Are you a project manager or a software developer? Maybe you run a software development company.
In any case, you may or may not fully understand agile project management. You might even be asking yourself, “What is agile project management?”
Whatever the situation might be, you’ll want to keep reading to have that question and others answered in regards to agile project management.
What Is Agile Project Management?
First, let’s talk about what agile project management is. There is no concrete definition of what agile project management and its methodology is. But, there are some basic principles and core values that most can agree on.
Agile project management could be defined as such: It’s a collaborative, iterative project management approach that incorporates continuous testing and response to change.
Tons of different project management methodologies and tools are incorporated in the term. You can use agile project management within other industries, not only in software development.
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The History of Agile Project Management
Here we’ll discuss a brief history of how Agile came about. Agile has roots in software development because back in the 1990s, developers discovered that the typical highly structured methodologies weren’t working anymore.
The methods didn’t have adaptivity, flexibility, and lacked autonomy. Basically, they found it very difficult to react to change and input what they learned. Some industries are completely stable or fixed, unlike software development.
But, the software industry relies on change and adaptation to be successful. So, software developers came up with the agile project management method, which is more conducive to their needs.
The Four Keys of Agile Project Management
The old project management model was called “Waterfall.” Waterfall is a series of individual phases of a project, and the next phase only starts when the previous one is completely finished. It doesn’t allow for fluidity.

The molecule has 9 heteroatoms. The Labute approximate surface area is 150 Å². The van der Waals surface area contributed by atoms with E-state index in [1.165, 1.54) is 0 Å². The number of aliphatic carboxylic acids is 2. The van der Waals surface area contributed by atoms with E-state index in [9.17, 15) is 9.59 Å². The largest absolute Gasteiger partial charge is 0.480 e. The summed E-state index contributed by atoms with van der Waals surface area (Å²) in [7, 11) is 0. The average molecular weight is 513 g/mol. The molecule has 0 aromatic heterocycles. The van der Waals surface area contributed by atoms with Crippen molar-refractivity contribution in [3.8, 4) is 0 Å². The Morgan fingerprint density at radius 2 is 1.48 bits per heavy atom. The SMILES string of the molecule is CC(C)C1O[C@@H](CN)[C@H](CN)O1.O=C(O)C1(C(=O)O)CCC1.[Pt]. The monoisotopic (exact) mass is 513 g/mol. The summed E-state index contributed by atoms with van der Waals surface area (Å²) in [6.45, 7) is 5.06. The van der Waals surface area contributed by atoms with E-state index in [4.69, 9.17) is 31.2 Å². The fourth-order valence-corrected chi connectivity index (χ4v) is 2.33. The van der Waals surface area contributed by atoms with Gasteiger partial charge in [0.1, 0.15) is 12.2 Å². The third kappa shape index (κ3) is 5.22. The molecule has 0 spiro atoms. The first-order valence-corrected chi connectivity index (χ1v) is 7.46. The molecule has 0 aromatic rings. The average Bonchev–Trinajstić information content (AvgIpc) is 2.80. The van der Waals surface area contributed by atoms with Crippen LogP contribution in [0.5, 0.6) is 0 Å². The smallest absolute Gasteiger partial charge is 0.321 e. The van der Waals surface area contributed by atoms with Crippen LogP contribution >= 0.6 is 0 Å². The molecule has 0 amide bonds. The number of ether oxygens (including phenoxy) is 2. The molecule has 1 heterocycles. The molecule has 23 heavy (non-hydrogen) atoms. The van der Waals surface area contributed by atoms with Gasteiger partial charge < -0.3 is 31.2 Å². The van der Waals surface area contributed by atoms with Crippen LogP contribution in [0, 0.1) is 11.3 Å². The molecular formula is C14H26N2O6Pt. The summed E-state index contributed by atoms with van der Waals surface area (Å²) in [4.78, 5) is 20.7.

Agile project management is an upgrade to Waterfall.
The key values are:
You respond to change instead of following a set plan. You collaborate with customers over contract negotiation.
You focus on interaction and individuals instead of tools and processes, while also focusing on working software, not comprehensive documentation.
Scrum vs. Agile
Scrum is a process in which software developers can focus on delivering business value in the shortest time period. They do this by repeatedly and rapidly inspecting the working software.
The thinking behind Scrum is that requirements aren’t known at the beginning of a project, and they’re likely to change.
The main differences are that Agile is a continuous iteration, while Scrum is a process of Agile that focuses on delivering business value in the fastest time.
With an agile project manager, leadership plays a big role. While with Scrum, you’re focused on individual organizations and a cross-functional team.
If you’re still confused with the difference between agile and waterfall. Then here is a brief of Agile vs Waterfall to understand the difference with a comparison table.
Agile Is the Way of the Future
Now you have a better grasp on what agile project management is. The next time someone asks you, “What is agile project management?” you’ll have an informed answer.
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